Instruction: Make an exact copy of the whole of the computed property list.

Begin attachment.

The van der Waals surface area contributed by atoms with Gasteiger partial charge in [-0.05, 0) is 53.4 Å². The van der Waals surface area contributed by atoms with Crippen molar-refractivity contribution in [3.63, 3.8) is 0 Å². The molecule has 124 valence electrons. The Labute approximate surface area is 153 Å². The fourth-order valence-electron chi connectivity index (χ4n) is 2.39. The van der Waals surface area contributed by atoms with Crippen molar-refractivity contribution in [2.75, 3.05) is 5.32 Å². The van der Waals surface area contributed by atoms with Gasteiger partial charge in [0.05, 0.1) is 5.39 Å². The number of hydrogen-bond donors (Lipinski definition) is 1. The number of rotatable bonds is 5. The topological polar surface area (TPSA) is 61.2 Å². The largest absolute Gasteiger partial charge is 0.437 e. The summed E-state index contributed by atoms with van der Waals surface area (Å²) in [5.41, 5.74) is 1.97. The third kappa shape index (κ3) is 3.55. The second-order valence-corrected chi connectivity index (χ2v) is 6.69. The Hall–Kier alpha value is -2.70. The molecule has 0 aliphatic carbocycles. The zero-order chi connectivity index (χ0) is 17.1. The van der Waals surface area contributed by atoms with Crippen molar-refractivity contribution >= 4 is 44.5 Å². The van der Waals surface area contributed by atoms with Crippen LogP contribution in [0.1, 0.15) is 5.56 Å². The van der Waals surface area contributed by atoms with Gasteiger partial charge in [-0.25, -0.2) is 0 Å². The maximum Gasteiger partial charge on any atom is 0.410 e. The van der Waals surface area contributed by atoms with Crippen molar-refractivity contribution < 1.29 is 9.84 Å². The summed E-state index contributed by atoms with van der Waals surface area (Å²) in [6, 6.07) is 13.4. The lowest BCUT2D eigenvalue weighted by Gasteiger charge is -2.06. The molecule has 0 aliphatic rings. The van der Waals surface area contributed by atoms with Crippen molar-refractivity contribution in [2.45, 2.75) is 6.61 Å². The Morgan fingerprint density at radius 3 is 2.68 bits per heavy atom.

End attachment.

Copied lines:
The van der Waals surface area contributed by atoms with Gasteiger partial charge in [-0.05, 0) is 53.4 Å². The van der Waals surface area contributed by atoms with Crippen molar-refractivity contribution in [3.63, 3.8) is 0 Å². The molecule has 124 valence electrons. The Labute approximate surface area is 153 Å². The fourth-order valence-electron chi connectivity index (χ4n) is 2.39. The van der Waals surface area contributed by atoms with Crippen molar-refractivity contribution in [2.75, 3.05) is 5.32 Å². The van der Waals surface area contributed by atoms with Gasteiger partial charge in [0.05, 0.1) is 5.39 Å². The number of hydrogen-bond donors (Lipinski definition) is 1. The number of rotatable bonds is 5. The topological polar surface area (TPSA) is 61.2 Å². The largest absolute Gasteiger partial charge is 0.437 e. The summed E-state index contributed by atoms with van der Waals surface area (Å²) in [5.41, 5.74) is 1.97. The third kappa shape index (κ3) is 3.55. The second-order valence-corrected chi connectivity index (χ2v) is 6.69. The Hall–Kier alpha value is -2.70. The molecule has 0 aliphatic carbocycles. The zero-order chi connectivity index (χ0) is 17.1. The van der Waals surface area contributed by atoms with Crippen molar-refractivity contribution >= 4 is 44.5 Å². The van der Waals surface area contributed by atoms with Crippen LogP contribution in [0.1, 0.15) is 5.56 Å². The van der Waals surface area contributed by atoms with Gasteiger partial charge in [-0.25, -0.2) is 0 Å². The maximum Gasteiger partial charge on any atom is 0.410 e. The van der Waals surface area contributed by atoms with Crippen molar-refractivity contribution < 1.29 is 9.84 Å². The summed E-state index contributed by atoms with van der Waals surface area (Å²) in [6, 6.07) is 13.4. The lowest BCUT2D eigenvalue weighted by Gasteiger charge is -2.06. The molecule has 0 aliphatic rings. The van der Waals surface area contributed by atoms with Crippen molar-refractivity contribution in [2.45, 2.75) is 6.61 Å². The Morgan fingerprint density at radius 3 is 2.68 bits per heavy atom.